TBY talks to Dr. Fernando A. D'Alessio, General Director of AMP Harvard Business School, on CENTRUM Católica Graduate Business School, on the significance of business schools.

Dr. Fernando A. D’Alessio
Dr. Fernando A. D’Alessio is the General Director and founder of CENTRUM Católica, the Graduate Business School of the Pontificia Universidad Católica del Perú established in 2000. He is also: Vice Admiral, Peruvian Navy; Sword of Honor 1964; graduated from Advanced Management Program at Harvard Business School; has a Bachelor’s in Naval Sciences, Escuela Naval del Perú; is a Doctor of Business Administration, University of Phoenix, Arizona; D. Eng., MSc and a BSc in Mechanical Engineering, U.S. Naval Postgraduate School, Monterey, California; M.Sc. in General Management, Salve Regina University, Newport, Rhode Island; Diploma in Strategic Studies, U.S. Naval War College, Newport, Rhode Island; and conducted specialized studies of Executive Education at Babson College, London Business School, and Harvard Business School.

How would you characterize the role that CENTRUM Católica has played in transforming business education in Peru?

CENTRUM Católica changed the sector when it was established in 2000. The first business school in Peru, ESAN, was created in 1963. Until 2000, the business education offering was conservative. At the end of 1999, the directorate of the Pontificia Universidad Católica, the leading university in Peru, decided to create a business school. Doors opened on January 1, 2000, in conjunction with the turn of the century. This implied a disruptive change to the industry; double-degree and bilingual programs that involved travelling to Europe. The campus was built in 2000, within six months. We signed agreements with several universities: Tulane University and Boston College in the US, Maastricht School of Management in the Netherlands, and the EADA and the IE Business School in Spain. We modernized this sector, which benefitted Peru, creating in its wake a new generation of business leaders. Today, we have a campus in Lima and programs in nine cities in Peru. We are present in Bogotá, Medellín, and Quito. We also offer an online program available worldwide. CENTRUM Católica is the only organization in Latin America offering massive open online courses (MOOCs). Our school is creating the leaders that Peru and the region need. Our influence is region wide. We are the only school holding the Triple Crown in Peru, namely three key accreditations: AACSB international from the US; Equis from EFMD, the European Foundation for Management and Development; and AMBA, the Association of MBAs and DBAs of the UK. This is unusual for a business school. There are seven such institutions in Latin America and 57 throughout the world, from which, less than 1% are Triple Crown. This means that we are peer-reviewed and audited. We are the only institution in Latin America to make it into the Financial Times' list of 100 best executive MBAs. CENTRUM Católica ranks number 52.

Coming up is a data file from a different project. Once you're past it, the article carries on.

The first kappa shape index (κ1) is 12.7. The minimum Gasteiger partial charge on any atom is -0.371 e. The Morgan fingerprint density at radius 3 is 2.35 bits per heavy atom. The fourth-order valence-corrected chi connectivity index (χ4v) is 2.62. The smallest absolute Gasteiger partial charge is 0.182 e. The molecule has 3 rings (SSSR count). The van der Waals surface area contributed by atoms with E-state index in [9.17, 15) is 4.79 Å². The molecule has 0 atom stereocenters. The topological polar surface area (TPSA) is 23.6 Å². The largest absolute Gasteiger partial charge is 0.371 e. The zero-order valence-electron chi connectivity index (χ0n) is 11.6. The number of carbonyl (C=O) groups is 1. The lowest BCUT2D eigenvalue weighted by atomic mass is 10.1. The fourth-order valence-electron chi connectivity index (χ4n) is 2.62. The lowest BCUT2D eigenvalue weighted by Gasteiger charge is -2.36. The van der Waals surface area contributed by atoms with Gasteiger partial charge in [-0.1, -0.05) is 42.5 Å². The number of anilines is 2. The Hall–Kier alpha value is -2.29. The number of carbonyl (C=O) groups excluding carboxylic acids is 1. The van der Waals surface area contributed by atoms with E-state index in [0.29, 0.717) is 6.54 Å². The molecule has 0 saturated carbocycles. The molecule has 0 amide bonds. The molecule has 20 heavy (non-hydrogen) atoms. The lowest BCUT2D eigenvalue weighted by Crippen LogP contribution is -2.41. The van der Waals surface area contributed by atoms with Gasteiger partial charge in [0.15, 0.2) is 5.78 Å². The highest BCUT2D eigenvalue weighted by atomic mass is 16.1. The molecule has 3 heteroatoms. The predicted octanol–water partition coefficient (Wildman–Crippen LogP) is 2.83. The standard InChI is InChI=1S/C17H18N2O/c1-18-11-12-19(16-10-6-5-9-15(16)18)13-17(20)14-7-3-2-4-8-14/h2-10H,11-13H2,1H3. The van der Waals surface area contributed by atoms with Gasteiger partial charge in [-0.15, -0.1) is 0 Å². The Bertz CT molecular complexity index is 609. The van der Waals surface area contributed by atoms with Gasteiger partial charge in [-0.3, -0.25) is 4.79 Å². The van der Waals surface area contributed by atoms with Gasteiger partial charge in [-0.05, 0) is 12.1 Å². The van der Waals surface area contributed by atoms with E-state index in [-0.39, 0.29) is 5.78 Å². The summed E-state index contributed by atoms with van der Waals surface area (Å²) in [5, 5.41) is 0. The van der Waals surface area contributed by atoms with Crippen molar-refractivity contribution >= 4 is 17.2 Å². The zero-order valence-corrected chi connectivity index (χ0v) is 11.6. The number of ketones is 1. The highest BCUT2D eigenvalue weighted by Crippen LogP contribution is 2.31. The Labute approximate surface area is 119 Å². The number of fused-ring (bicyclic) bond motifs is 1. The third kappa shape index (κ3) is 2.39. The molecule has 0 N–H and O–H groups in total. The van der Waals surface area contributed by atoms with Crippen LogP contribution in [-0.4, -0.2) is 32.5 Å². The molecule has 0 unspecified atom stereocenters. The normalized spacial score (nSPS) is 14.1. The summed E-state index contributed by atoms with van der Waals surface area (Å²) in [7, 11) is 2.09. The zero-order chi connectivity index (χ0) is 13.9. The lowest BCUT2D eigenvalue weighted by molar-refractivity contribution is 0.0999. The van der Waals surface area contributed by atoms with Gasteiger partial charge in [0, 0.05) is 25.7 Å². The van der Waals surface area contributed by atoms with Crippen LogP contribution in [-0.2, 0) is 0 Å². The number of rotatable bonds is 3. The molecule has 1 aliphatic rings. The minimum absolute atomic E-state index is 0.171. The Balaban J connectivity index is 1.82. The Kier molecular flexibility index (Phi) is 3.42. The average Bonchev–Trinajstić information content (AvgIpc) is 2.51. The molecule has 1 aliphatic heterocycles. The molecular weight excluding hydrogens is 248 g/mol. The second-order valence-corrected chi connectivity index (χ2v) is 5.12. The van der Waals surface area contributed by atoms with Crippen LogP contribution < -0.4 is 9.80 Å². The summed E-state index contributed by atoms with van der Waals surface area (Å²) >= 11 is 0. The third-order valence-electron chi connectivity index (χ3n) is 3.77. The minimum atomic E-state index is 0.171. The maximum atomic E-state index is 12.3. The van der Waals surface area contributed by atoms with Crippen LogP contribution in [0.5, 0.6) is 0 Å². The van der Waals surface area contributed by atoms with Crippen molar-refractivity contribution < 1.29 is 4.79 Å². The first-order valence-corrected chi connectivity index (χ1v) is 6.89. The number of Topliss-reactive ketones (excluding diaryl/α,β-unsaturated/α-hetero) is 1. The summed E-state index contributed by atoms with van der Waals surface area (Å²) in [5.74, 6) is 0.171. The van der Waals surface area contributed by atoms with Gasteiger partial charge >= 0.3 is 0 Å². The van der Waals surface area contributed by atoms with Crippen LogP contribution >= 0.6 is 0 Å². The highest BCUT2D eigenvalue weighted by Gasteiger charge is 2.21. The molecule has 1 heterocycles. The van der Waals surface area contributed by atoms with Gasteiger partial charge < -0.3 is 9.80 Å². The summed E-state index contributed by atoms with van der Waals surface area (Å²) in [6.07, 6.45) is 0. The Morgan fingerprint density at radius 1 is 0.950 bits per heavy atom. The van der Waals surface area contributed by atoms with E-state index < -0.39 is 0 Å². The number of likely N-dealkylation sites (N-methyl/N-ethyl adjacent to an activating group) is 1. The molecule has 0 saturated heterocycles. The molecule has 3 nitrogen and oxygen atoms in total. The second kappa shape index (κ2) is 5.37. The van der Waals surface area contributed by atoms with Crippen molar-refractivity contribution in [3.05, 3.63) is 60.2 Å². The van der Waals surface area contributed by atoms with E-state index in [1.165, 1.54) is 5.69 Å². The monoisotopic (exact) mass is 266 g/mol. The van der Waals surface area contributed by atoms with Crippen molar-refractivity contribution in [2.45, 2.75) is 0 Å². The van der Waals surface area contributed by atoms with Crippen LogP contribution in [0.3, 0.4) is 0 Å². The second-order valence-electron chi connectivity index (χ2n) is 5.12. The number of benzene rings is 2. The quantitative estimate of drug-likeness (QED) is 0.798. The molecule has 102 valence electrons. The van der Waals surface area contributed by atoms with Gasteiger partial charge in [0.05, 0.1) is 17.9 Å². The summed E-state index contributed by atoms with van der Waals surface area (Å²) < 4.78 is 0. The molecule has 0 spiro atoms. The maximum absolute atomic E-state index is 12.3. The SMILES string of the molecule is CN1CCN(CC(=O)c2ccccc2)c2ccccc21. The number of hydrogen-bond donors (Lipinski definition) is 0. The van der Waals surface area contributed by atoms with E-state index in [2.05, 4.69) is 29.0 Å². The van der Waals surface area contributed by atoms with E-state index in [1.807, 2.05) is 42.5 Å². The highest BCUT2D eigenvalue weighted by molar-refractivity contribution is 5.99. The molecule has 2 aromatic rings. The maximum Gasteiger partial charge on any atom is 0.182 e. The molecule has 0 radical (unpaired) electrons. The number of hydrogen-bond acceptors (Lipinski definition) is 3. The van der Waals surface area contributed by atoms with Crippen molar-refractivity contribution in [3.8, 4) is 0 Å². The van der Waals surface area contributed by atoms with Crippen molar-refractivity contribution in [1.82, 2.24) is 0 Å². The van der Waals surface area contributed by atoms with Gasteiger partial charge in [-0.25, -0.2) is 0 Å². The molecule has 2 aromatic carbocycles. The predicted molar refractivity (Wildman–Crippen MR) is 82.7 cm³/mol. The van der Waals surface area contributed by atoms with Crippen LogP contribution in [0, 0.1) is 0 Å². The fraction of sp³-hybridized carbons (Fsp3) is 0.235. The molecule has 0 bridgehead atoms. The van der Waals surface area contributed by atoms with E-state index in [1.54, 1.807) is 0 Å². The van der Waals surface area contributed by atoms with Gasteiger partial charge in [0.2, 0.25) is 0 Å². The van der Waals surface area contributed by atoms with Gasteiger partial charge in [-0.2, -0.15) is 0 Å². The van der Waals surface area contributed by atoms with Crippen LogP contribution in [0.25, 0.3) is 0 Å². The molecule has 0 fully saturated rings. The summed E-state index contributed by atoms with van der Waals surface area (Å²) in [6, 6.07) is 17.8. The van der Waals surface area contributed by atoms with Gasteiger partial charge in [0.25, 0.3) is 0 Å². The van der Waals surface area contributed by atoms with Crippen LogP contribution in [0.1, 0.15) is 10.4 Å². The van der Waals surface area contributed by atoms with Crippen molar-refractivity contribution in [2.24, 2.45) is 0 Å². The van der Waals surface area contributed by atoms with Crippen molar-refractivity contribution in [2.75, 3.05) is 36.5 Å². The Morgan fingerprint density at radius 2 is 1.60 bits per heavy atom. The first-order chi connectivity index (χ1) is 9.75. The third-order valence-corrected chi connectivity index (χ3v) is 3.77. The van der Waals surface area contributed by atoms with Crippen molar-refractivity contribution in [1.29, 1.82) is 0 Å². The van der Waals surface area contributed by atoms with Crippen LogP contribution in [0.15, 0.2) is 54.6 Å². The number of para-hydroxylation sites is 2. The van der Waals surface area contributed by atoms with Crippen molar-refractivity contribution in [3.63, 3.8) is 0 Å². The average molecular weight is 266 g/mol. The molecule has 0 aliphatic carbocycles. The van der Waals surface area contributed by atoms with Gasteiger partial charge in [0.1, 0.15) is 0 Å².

How did you achieve such high standards so quickly?

We should credit five factors for our rapid success. The first is that we belong to the best university in Peru, which has existed for a century, and we are recognized as part of it. Secondly, all our programs are international. There is no program in which students do not travel abroad as part of their studies, and all programs lead to double diplomas. Thirdly, we have an outstanding faculty. Professors come from different parts of the world, such as India, the US, and Honduras. Fourthly, we have a state-of-the-art campus, and possibly the best to be found in Latin America. Finally is the degree of autonomy that I have at my disposal. I am free of the bureaucracy frequently found in a university system, where decisions must clear the provost, vice rector, and president. We are providing Doctors to Peru and to the region, publishing in the best journals, and moving other universities to do research as well.

Does research play an important role in contributing to teaching?

The idea of research is to actualize classroom learning, to bring in new ideas, new models, and new ways of working. Business Administration is a constantly evolving practice. Research keeps training current. For example, we have spent almost 10 years studying leadership. At the beginning of MBA programs, we deliver a questionnaire about leadership, emotional intelligence, critical thinking, and personality to the students. The same questionnaire is delivered by the end of the program in order to see to what extent has the MBA changed them.